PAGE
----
John Hawkins and Mike Purkey acknowledge the undeniable, that Pebble Beach Golf Links features some of the game’s most stunning scenery, but they differ on the quality of the test
Longtime golf journalists John Hawkins and Mike Purkey, who co-host the weekly Hawk & Purk podcast on MorningRead.com, also discuss and debate the game’s hottest issues in this weekly commentary.
Is Pebble Beach overrated or an American treasure?
Hawk’s take: The course has its quirks, and two of the holes (fifth and 14th) have been significantly altered in recent years, but that hardly obscures the notion that Pebble Beach is one of this nation’s great sporting landmarks. Whatever architectural flaws still exist are exponentially dwarfed by the staggering natural beauty of the grounds. And frankly, having played the course five or six times (in three different seasons), I actually think Pebble is a bit underrated.
From the sixth tee to the 18th green, there is just one hole (the 11th) that a critic justifiably could consider to be weak. Pebble’s tiny putting surfaces throughout the back nine make for difficult targets, strengthening many holes that some might consider unfair. And of course, there are postcards everywhere, culminating in eye-popping visuals at the end of both nines, but only after you’ve solved the riddles offered by Mother Nature on the front and the overlooked stretch of quality from the 12th through the 16th.
Without question, Pebble Beach is an American treasure, the place more tour pros would choose as the site of their final round than any other venue. Those guys don’t have to pay $500 to play it, but I dare say Pebble is worth every penny. Well, almost.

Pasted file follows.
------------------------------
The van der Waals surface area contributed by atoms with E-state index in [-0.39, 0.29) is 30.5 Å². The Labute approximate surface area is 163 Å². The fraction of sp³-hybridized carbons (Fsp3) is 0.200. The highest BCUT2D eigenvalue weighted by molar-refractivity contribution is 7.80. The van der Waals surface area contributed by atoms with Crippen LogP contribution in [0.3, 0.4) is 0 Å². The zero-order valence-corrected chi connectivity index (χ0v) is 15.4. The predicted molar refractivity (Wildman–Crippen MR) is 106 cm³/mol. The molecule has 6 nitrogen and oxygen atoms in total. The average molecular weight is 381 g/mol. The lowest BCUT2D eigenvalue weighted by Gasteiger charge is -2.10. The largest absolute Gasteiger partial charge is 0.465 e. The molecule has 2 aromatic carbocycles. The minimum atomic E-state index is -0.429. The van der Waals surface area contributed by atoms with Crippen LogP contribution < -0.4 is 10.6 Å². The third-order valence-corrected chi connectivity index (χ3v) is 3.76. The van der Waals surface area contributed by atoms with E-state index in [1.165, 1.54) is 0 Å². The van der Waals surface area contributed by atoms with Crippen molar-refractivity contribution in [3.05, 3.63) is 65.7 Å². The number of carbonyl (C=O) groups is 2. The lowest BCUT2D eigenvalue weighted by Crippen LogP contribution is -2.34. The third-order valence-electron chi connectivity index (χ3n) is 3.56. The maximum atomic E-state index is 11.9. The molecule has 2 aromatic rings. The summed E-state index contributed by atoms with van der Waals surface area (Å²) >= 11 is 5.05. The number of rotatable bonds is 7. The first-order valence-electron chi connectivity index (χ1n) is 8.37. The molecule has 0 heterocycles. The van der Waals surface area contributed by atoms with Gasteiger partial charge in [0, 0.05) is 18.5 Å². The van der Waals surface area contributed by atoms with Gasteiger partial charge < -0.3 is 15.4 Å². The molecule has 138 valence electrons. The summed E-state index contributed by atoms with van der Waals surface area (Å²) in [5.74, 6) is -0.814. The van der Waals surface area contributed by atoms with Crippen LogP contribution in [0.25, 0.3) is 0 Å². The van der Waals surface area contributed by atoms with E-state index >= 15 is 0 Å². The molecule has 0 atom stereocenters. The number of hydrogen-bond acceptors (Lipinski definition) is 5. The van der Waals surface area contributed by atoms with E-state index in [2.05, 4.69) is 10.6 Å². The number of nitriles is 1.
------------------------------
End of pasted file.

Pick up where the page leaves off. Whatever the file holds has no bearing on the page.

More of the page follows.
Purk’s take: There’s a lot that I love about Pebble Beach. It is one of the most visually stunning places in all of golf. It’s a rare treat to get the opportunity to play it or even walk around it.
Although Pebble Beach is regularly ranked among the best courses in the world, it’s really an eight-hole course. Holes 5 through 10 along with 17 and 18 make up what most people envision when they think of Pebble Beach. The rest of the holes are downright ordinary.
The par-3 fifth, which was created as a new hole by Jack Nicklaus in 1998, is worthy of Pebble. The par-5 sixth features a wildly uphill second shot; the short, downhill par-3 seventh might be the most photographed hole in the game; and the approach to the par-4 eighth green can’t be duplicated. The ninth and 10th are sublime seaside par-4 holes. The 17th, despite an unfair green, has been the site of significant golf history. The 18th speaks for itself.
About the only other hole anyone remembers is the par-5 14th, where the green needed to be blown up before some changes finally were made in 2016. As an eight-hole course, Pebble has no equal. Unfortunately, greatness is played over all 18.
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